Friday, August 24, 2007
Ind. Decisions - One from 7th Circuit Thursday
In Pisciotta et al v. Old National Bancorp (SD Ind., Judge McKinney), a 21-page opinion, Judge Ripple writes:
Plaintiffs Luciano Pisciotta and Daniel Mills brought this action on behalf of a putative class of customers and potential customers of Old National Bancorp (“ONB”). They alleged that, through its website, ONB had solicited personal information from applicants for banking services, but had failed to secure it adequately. As a result, a third-party computer “hacker” was able to obtain access to the confidential information of tens of thousands of ONB site users. The plaintiffs sought damages for the harm that they claim to have suffered because of the security breach; specifically, they requested compensation for past and future credit monitoring services that they have obtained in response to the compromise of their personal data through ONB’s website. ONB answered the allegations and then moved for judgment on the pleadings under Rule 12(c). The district court granted ONB’s motion and dismissed the case. The plaintiffs timely appeal. For the reasons set forth in this opinion, we affirm the judgment of the district court. * * *
Without more than allegations of increased risk of future identity theft, the plaintiffs have not suffered a harm that the law is prepared to remedy. Plaintiffs have not come forward with a single case or statute, from any jurisdiction, authorizing the kind of action they now ask this federal court, sitting in diversity, to recognize as a valid theory of recovery under Indiana law. We decline to adopt a “substantive innovation” in state law, Combs v. Int’l Ins. Co., 354 F.3d 568, 578 (6th Cir. 2004), or “to invent what would be a truly novel tort claim” on behalf of the state, Insolia, 216 F.3d at 607, absent some authority to suggest that the approval of the Supreme Court of Indiana is forthcoming. See Todd, 21 F.3d at 1412 (noting that federal courts should be wary of broadening untested theories of liability under state law); see also Insolia, 216 F.3d at 607 (noting that we would neither recognize independently nor certify a question to the state regarding “every creative but unlikely state cause of action that litigants devise from a blank slate”); Birchler v. Gehl Co., 88 F.3d 518, 521 (7th Cir. 1996) (favoring narrow interpretation of undecided issues of liability under state law); Ry. Express Agency, Inc. v. Super Scale Models, Ltd., 934 F.2d 135, 138 (7th Cir. 1991) (noting that “recent opinions of this court have strongly encouraged district courts to dismiss actions based on novel state law claims”).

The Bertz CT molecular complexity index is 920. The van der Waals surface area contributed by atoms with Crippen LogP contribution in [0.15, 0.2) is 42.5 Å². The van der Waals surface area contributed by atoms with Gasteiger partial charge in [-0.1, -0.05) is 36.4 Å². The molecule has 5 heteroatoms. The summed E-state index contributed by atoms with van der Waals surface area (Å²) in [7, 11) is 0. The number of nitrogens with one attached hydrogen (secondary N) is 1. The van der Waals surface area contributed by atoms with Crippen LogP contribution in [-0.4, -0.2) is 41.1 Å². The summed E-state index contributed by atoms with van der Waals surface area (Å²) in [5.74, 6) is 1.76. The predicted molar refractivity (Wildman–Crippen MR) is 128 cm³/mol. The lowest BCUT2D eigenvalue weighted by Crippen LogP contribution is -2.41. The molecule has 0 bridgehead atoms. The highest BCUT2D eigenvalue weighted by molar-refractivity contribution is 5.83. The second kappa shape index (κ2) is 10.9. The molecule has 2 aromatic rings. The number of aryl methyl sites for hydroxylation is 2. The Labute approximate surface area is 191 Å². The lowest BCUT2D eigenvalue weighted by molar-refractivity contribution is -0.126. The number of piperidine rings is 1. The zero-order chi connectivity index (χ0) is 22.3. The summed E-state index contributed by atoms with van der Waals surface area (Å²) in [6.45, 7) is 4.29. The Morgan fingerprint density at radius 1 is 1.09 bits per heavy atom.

In sum, all of the interpretive tools of which we routinely make use in our attempt to determine the content of state law point us to the conclusion that the Supreme Court of Indiana would not allow the plaintiffs’ claim to proceed.
Conclusion Because we conclude that the damages that the plaintiffs seek are not compensable as a matter of Indiana law, we affirm the judgment of the district court.
Posted by Marcia Oddi on August 24, 2007 11:21 AM
Posted to Ind. (7th Cir.) Decisions